Tuesday, July 22, 2014
YOLO COUNTY NEWS
99 CENTS

Ida Terkildsen Garrett

By
From page A5 | September 06, 2013 |

Feb. 22, 1930 – Aug. 2, 2013

Ida Terkildsen Garrett was born in Carmel on Feb. 22, 1930. Her journey through life ended in Davis on Aug. 2, 2013, with her family present. Ida’s parents were Danish immigrants who met and married after their arrival in the United States. They had two children, Ida and James. The marriage ended after a few years, but both parents continued to live in Colusa County.

Ida spoke Danish fluently, having spent two years in Denmark; one year as a young child and another as a teenager. She became well acquainted with many of her Danish relatives on both sides of the family. She maintained those relationships with many trips to visit the Markussen family in the North and the Terkildsen family near the German border in the South. She was also hostess for many Danish relatives who came to visit her and spend a few days in California.

Ida’s mother was an entrepreneur who was able to purchase and move to a ranch on Freshwater Road near Williams. The ranch prospered and is now known as the Terkildsen Ranch. The move enabled Ida to attend Williams High School where she graduated in 1947. She then continued her education at the University of California, Santa Barbara, and later obtained a teaching credential at San Jose State. She was hired in the fall of 1953 as the first kindergarten teacher at the recently opened Valley Oak School in Davis.

It was then that she met her future husband, William N. Garrett, a Penn State alumnus. Bill was a UC Davis graduate student employed by the department of animal science and enrolled in the Ph.D. program in nutrition. They had an agricultural background in common, began dating, fell in love and were married in June 1954 in a small Danish church in Solvang.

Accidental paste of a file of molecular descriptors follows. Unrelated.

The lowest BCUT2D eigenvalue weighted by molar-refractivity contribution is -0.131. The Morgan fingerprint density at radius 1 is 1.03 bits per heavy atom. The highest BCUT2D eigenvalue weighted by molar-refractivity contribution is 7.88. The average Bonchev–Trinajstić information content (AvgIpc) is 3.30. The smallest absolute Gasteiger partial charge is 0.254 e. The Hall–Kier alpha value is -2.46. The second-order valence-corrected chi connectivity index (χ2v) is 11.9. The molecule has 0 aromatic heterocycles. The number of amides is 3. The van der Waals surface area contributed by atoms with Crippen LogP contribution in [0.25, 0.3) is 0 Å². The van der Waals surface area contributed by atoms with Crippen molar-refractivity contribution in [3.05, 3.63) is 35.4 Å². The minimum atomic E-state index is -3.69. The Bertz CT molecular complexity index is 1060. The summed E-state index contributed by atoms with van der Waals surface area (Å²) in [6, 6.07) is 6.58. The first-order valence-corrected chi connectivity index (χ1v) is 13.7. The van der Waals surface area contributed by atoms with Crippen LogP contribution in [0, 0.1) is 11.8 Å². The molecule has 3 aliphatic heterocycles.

Ida’s brother became the major decision-maker for the jointly owned ranch, but she maintained an active interest in its management and made many trips to visit her brother and follow the progress of the crops being grown. Ida lost her brother six years ago. Her sister-in-law Jean Terkildsen survives.

Ida had many interests and activities. As very capable seamstress, she made draperies and shades and an exceptionally fine quilt for a granddaughter. With her passion for music, a recording of a symphony orchestra would be in the background as she worked on her projects. She also joined a group of ladies interested in stitchery who met frequently to enjoy this tedious work together. This group made a trip to Japan to learn about similar activities in that country.

Although always eager to get back home, she has been in many of the 48 states as well as Hawaii and Alaska. Other countries visited include New Zealand, Korea, Morocco and most countries in Europe. Ida also enjoyed cooking especially, but not limited to, Danish dishes like æbleskiver (pancake balls) and frikadeller (meat balls) and the delicious kringle (pastry). She rightly received many accolades from family and friends for her culinary skills. Her grandchildren and nephews remember most of all her cream cheese brownies — definitely not Danish, but a favorite of theirs.

Besides the homemaking skills, Ida found time to use her teaching ability and volunteered to assist adults with English as a second language to improve their skills. For many years she was a teacher’s aide in the Winters School District.

Ida would greet people with a warm, gentle smile and a welcoming personality. She was especially at ease with children but also met friends or new acquaintances in a friendly, congenial manner.

Ida and Bill were married for almost 60 years. She is also survived by her children, Joan Gerriets (Wesley) of Davis and W. Karsen Garrett (Cara-Lee) in South Lake Tahoe. The grandchildren, Valerie and Allison Gerriets and Kyle and Christopher Garrett, knew Ida by the Danish word Bedste (a nickname for grandmother). Ida used the word BEDSTE on her car’s license plate. She is also survived by nephews Quentin and Michael Terkildsen and their families.

Like a finely cut diamond with many facets, memories of Ida’s journey through life will be reflected to many of those who knew and loved her. Those are the real treasures she left for us.

Her immediate family thanks all of their relatives and friends for their continued support throughout Ida’s long illness; it was very much appreciated. Private services will be held at a later date.

Special to The Enterprise

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